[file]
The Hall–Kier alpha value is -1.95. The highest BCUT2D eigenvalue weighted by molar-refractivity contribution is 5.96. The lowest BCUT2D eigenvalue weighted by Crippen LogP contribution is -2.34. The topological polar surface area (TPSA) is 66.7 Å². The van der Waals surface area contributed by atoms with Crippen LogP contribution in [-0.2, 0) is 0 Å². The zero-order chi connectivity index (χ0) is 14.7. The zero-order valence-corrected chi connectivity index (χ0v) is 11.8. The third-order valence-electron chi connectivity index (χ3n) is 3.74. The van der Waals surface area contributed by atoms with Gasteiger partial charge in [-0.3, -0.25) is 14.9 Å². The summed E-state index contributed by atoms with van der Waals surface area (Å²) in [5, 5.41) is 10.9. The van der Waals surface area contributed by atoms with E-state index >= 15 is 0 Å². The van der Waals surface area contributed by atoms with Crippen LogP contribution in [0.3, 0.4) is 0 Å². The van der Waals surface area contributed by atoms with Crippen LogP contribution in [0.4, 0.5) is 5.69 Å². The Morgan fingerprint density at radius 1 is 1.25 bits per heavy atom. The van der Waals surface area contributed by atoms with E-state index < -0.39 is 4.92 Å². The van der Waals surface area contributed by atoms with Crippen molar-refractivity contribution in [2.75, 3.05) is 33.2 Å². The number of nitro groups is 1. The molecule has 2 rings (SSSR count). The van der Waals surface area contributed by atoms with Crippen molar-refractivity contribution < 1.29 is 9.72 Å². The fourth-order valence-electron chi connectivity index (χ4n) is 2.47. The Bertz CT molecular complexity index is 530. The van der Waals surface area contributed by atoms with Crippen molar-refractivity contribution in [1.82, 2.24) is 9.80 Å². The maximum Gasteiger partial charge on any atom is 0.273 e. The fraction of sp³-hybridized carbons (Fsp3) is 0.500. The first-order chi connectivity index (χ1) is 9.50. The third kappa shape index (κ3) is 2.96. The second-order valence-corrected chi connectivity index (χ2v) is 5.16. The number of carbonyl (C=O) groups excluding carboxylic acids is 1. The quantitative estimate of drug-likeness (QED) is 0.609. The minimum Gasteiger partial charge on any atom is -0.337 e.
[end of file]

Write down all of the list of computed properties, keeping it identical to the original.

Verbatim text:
The Hall–Kier alpha value is -1.95. The highest BCUT2D eigenvalue weighted by molar-refractivity contribution is 5.96. The lowest BCUT2D eigenvalue weighted by Crippen LogP contribution is -2.34. The topological polar surface area (TPSA) is 66.7 Å². The van der Waals surface area contributed by atoms with Crippen LogP contribution in [-0.2, 0) is 0 Å². The zero-order chi connectivity index (χ0) is 14.7. The zero-order valence-corrected chi connectivity index (χ0v) is 11.8. The third-order valence-electron chi connectivity index (χ3n) is 3.74. The van der Waals surface area contributed by atoms with Gasteiger partial charge in [-0.3, -0.25) is 14.9 Å². The summed E-state index contributed by atoms with van der Waals surface area (Å²) in [5, 5.41) is 10.9. The van der Waals surface area contributed by atoms with E-state index >= 15 is 0 Å². The van der Waals surface area contributed by atoms with Crippen LogP contribution in [0.3, 0.4) is 0 Å². The van der Waals surface area contributed by atoms with Crippen LogP contribution in [0.4, 0.5) is 5.69 Å². The Morgan fingerprint density at radius 1 is 1.25 bits per heavy atom. The van der Waals surface area contributed by atoms with E-state index < -0.39 is 4.92 Å². The van der Waals surface area contributed by atoms with Crippen molar-refractivity contribution in [2.75, 3.05) is 33.2 Å². The number of nitro groups is 1. The molecule has 2 rings (SSSR count). The van der Waals surface area contributed by atoms with Crippen molar-refractivity contribution < 1.29 is 9.72 Å². The fourth-order valence-electron chi connectivity index (χ4n) is 2.47. The Bertz CT molecular complexity index is 530. The van der Waals surface area contributed by atoms with Crippen molar-refractivity contribution in [1.82, 2.24) is 9.80 Å². The maximum Gasteiger partial charge on any atom is 0.273 e. The fraction of sp³-hybridized carbons (Fsp3) is 0.500. The first-order chi connectivity index (χ1) is 9.50. The third kappa shape index (κ3) is 2.96. The second-order valence-corrected chi connectivity index (χ2v) is 5.16. The number of carbonyl (C=O) groups excluding carboxylic acids is 1. The quantitative estimate of drug-likeness (QED) is 0.609. The minimum Gasteiger partial charge on any atom is -0.337 e.